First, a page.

Nintendo continues to use the courts in its efforts to crack down on people selling circumvention devices for its systems. Sir Richard Arnold today ruled in the Switch maker's favor in a High Court of Justice case, granting an injunction requiring the UK's five main internet service providers to block their customers' access to four websites offering "SX Pro" hardware and software to jailbreak the Switch.
"The injunction sought is necessary to prevent, or at least reduce, substantial damage to NCL [Nintendo Co., Ltd.]," Arnold ruled. "It appears that substantial sales of the circumvention devices have been made in the UK, that substantial quantities of pirated games have been downloaded in the UK and installed on Nintendo Switches using the circumvention devices and that NCL has sustained significant losses as a result."
Justice Arnold noted that Nintendo has been unable to identify the people running the websites, and cease and desist orders have either been ignored or prompted the sites to change their URLs. Take-down requests sent to the sites' hosting providers were likewise ignored, and while YouTube, Amazon, and ebay have squashed listings regarding these sites and devices upon request, they aren't stopping them from being replaced.
Sky UK consented to Nintendo's request, while the remaining ISPs did not oppose it. Justice Arnold laid out a number of criteria that Nintendo had fulfilled in order to grant the injunction, determining among other things that the websites in question had no legitimate business, and "the public has no legitimate interest in being informed about or purchasing circumvention devices whose sole purpose is to circumvent NCL's TPMs and infringe its rights to NCL's significant detriment."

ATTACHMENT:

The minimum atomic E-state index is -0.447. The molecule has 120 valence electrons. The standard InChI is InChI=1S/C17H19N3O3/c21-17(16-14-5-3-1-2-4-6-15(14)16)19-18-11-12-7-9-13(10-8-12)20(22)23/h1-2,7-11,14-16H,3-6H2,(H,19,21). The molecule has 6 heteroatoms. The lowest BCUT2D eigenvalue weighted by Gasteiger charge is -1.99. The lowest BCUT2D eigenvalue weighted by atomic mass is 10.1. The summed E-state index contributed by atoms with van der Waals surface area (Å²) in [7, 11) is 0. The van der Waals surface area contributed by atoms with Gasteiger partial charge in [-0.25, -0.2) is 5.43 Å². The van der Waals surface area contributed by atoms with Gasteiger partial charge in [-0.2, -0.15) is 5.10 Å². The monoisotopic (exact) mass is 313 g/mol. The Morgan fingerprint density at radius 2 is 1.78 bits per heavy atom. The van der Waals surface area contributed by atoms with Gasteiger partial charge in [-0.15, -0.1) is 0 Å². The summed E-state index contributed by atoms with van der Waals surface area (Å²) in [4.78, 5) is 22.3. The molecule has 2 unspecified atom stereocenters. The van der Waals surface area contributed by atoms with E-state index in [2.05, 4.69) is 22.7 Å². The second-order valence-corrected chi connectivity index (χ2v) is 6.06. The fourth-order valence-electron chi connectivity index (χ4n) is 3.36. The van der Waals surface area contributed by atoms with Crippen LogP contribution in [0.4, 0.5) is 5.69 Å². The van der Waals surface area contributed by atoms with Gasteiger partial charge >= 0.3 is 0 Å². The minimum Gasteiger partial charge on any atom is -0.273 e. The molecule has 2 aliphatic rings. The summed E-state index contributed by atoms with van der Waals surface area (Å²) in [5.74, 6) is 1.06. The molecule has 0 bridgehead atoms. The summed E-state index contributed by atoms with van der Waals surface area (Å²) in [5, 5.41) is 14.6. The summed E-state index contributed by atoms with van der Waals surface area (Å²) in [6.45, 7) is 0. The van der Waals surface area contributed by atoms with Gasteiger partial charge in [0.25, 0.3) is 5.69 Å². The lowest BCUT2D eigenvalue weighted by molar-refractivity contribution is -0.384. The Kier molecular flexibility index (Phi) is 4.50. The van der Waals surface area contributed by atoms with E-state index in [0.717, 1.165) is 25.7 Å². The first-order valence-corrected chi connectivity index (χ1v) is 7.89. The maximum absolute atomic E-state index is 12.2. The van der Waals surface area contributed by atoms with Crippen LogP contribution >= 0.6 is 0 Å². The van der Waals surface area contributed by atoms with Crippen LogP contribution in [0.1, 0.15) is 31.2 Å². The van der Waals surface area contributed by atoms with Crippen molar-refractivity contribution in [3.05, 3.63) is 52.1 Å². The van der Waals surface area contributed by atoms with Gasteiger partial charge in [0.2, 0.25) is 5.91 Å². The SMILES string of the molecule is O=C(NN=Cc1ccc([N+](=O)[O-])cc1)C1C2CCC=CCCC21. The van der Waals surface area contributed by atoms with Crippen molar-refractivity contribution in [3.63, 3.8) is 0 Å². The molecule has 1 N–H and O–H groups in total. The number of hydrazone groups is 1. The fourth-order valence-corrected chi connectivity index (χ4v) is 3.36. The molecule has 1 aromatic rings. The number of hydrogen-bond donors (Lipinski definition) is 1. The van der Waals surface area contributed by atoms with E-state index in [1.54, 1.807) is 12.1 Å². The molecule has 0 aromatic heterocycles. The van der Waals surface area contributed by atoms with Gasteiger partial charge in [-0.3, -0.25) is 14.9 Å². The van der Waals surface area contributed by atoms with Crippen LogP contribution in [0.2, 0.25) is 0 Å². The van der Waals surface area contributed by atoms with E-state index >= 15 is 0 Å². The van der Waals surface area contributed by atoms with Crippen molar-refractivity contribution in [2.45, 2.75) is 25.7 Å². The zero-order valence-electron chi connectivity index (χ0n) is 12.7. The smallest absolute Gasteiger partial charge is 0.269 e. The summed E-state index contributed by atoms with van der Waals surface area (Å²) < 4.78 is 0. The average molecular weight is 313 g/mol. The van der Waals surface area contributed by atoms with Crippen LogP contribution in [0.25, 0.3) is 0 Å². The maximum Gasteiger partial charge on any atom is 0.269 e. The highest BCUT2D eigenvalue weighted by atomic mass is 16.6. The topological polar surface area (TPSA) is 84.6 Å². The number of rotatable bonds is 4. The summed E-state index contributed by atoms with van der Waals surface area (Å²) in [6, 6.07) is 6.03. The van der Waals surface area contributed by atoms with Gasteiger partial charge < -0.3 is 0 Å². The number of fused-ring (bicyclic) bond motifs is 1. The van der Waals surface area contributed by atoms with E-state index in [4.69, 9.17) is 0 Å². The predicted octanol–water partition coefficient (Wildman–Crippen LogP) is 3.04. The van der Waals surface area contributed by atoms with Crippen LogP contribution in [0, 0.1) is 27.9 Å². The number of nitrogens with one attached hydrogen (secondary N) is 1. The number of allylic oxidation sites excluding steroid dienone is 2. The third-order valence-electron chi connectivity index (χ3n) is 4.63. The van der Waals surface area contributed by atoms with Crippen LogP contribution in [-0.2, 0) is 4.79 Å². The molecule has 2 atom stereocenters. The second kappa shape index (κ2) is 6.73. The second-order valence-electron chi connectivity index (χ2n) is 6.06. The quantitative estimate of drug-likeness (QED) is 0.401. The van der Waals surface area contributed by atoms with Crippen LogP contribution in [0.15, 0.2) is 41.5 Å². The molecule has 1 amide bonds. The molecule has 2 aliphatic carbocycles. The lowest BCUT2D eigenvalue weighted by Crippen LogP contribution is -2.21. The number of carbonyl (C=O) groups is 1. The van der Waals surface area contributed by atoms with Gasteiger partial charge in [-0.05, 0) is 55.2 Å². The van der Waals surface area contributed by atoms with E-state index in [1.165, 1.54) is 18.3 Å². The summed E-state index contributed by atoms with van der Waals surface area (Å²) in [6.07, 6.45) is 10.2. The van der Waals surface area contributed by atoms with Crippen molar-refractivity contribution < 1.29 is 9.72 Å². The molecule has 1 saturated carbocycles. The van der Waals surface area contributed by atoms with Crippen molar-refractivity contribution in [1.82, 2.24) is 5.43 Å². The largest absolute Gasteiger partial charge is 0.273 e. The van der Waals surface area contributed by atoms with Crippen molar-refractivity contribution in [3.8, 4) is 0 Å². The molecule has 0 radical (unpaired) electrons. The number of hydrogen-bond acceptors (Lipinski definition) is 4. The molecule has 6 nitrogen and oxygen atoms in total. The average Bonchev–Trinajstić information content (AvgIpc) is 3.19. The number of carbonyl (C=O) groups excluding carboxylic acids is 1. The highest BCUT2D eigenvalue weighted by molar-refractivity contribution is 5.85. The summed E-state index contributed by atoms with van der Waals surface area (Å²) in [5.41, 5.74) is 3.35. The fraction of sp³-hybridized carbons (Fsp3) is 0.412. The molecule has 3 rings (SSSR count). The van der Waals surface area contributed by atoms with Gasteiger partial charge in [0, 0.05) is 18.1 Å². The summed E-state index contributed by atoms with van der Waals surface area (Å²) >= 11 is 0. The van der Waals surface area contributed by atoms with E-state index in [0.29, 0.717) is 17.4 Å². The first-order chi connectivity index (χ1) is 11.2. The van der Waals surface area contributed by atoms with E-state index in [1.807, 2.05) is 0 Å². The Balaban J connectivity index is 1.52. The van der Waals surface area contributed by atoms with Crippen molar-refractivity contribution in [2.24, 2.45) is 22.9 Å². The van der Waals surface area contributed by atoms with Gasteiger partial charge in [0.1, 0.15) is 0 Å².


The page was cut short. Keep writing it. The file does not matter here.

Two of the websites in question were branded Team Xecuter, with the remaining two running under the names R4 and Stargate. A decade ago, R4 devices that allowed people to circumvent DS anti-piracy measures led Nintendo to take legal action against the makers and resellers of R4 cartridges in a number of countries, scoring victories in the US, UK, Japan, France, and Australia.
Trade body UKIE hailed Justice Arnold's ruling, releasing a statement that said, "These circumvention devices, which enable the use of unauthorised copies of video games, jeopardise the businesses of those who uphold and rely upon the sales of legitimate products. As such UKIE fully supports the ruling and wishes to reiterate the strong stance of the UK video games industry against illegitimate operators."